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The Human Cost of Social Connectivity, Brian Solis

September 15, 2011
I’m not entirely sure where this article fits into Multiliteracies, but it does and maybe the sooner the better ~ part of the firehouse / filter / shallows / narrows discussion because they all contribute to “Social Media Fatigue” and “Follow Fatigue” ~ symptoms of “Chaos Navigation Failure Syndrome” (CNFS, a syndrome not a disordet and I just made it up)

Over the years, we???ve learned the importance of social media in our professional and personal lives. It is after all a revolution in of itself. From improving governments to socializing businesses to improving collaboration and learning to investing in personal development, social media is influencing and reshaping all it touches. But there are very real costs associated with social media and they extend well beyond technology, popular networks, trends or monumental events.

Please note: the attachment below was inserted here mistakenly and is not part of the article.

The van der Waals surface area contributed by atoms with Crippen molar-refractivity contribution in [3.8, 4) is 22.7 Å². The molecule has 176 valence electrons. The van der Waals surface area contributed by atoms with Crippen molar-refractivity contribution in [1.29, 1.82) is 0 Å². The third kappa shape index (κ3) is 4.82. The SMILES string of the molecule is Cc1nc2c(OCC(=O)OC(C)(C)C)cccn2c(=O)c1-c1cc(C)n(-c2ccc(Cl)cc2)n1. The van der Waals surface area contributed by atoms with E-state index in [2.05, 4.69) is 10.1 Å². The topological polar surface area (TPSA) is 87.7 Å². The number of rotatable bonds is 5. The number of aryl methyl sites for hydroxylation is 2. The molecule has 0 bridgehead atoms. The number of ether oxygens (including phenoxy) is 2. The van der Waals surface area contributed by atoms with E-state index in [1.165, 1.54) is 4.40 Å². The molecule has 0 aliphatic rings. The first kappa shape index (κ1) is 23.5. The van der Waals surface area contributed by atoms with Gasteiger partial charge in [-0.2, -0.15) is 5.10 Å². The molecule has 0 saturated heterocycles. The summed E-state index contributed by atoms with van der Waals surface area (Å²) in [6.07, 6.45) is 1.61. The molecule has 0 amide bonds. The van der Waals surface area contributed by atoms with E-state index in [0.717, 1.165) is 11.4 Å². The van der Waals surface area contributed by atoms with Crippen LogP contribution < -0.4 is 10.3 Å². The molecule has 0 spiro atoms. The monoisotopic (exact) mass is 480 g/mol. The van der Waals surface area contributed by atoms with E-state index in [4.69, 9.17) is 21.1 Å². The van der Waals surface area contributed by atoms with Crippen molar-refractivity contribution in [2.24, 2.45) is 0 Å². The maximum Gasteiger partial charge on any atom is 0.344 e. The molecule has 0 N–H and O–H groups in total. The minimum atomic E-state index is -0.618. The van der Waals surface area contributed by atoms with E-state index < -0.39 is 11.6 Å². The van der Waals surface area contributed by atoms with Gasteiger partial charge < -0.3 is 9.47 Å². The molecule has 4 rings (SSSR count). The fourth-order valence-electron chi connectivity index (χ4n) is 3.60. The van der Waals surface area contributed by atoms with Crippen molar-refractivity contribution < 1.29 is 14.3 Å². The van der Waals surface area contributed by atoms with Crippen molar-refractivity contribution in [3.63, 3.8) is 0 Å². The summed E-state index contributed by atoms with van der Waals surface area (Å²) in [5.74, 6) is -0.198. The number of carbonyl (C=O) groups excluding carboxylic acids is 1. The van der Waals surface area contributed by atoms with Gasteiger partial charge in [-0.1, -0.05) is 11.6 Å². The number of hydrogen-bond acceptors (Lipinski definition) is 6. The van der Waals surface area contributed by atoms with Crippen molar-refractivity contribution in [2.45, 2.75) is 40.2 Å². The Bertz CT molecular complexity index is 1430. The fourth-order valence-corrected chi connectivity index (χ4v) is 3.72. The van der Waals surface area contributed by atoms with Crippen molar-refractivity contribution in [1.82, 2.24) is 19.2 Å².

You are here because you live and breathe new media and with each day that passes, you place unprecedented value on social and mobile networks and the role they play in your livelihood. Your experiences are incredibly personal, but are also influenced by your connections. The value you glean from each network is directly correlated to the relationships you forge within each network. The content that you curate, create, and consume dictates the focus and significance of your interest graphs.  The gravity that attracts people and information to your egosystem is essentially yours and only yours to define. And, that???s the point of this post. We must study the human cost of social media to improve how it is we adopt and employ it in life, study, and work.

About the human cost tied to social networking: “The reality is that the cost of social networking is great and without checks and balances, engagement can cost us more capital than we have to spend”

Is the new “tree of knowledge” is network?

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